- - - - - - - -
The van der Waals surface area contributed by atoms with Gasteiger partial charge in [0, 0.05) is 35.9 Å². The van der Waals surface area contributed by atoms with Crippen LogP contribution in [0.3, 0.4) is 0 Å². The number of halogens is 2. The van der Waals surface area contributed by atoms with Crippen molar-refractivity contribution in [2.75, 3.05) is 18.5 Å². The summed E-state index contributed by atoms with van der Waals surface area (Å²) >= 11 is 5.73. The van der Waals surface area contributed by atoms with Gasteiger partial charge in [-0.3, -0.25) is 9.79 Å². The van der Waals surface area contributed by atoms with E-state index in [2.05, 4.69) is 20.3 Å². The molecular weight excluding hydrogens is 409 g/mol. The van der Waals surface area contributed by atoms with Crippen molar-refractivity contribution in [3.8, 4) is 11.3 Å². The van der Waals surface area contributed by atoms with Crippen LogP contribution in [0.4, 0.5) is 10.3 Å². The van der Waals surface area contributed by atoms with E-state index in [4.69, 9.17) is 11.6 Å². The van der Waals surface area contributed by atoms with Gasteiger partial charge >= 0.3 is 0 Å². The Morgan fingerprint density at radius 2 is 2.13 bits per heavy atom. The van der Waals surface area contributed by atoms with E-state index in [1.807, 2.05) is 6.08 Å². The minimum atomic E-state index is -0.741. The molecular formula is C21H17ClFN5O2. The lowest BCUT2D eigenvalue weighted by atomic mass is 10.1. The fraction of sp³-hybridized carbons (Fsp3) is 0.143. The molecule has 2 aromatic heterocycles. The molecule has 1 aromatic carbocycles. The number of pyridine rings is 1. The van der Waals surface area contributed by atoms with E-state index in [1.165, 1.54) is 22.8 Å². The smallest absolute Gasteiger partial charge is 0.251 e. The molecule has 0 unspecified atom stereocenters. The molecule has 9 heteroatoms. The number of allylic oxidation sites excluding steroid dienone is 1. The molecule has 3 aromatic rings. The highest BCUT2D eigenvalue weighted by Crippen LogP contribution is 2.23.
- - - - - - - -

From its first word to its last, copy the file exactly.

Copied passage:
The van der Waals surface area contributed by atoms with Gasteiger partial charge in [0, 0.05) is 35.9 Å². The van der Waals surface area contributed by atoms with Crippen LogP contribution in [0.3, 0.4) is 0 Å². The number of halogens is 2. The van der Waals surface area contributed by atoms with Crippen molar-refractivity contribution in [2.75, 3.05) is 18.5 Å². The summed E-state index contributed by atoms with van der Waals surface area (Å²) >= 11 is 5.73. The van der Waals surface area contributed by atoms with Gasteiger partial charge in [-0.3, -0.25) is 9.79 Å². The van der Waals surface area contributed by atoms with E-state index in [2.05, 4.69) is 20.3 Å². The molecular weight excluding hydrogens is 409 g/mol. The van der Waals surface area contributed by atoms with Crippen molar-refractivity contribution in [3.8, 4) is 11.3 Å². The van der Waals surface area contributed by atoms with Crippen LogP contribution in [0.4, 0.5) is 10.3 Å². The van der Waals surface area contributed by atoms with E-state index in [4.69, 9.17) is 11.6 Å². The van der Waals surface area contributed by atoms with Gasteiger partial charge >= 0.3 is 0 Å². The Morgan fingerprint density at radius 2 is 2.13 bits per heavy atom. The van der Waals surface area contributed by atoms with E-state index in [1.807, 2.05) is 6.08 Å². The minimum atomic E-state index is -0.741. The molecular formula is C21H17ClFN5O2. The lowest BCUT2D eigenvalue weighted by atomic mass is 10.1. The fraction of sp³-hybridized carbons (Fsp3) is 0.143. The molecule has 2 aromatic heterocycles. The molecule has 1 aromatic carbocycles. The number of pyridine rings is 1. The van der Waals surface area contributed by atoms with E-state index in [1.165, 1.54) is 22.8 Å². The smallest absolute Gasteiger partial charge is 0.251 e. The molecule has 0 unspecified atom stereocenters. The molecule has 9 heteroatoms. The number of allylic oxidation sites excluding steroid dienone is 1. The molecule has 3 aromatic rings. The highest BCUT2D eigenvalue weighted by Crippen LogP contribution is 2.23.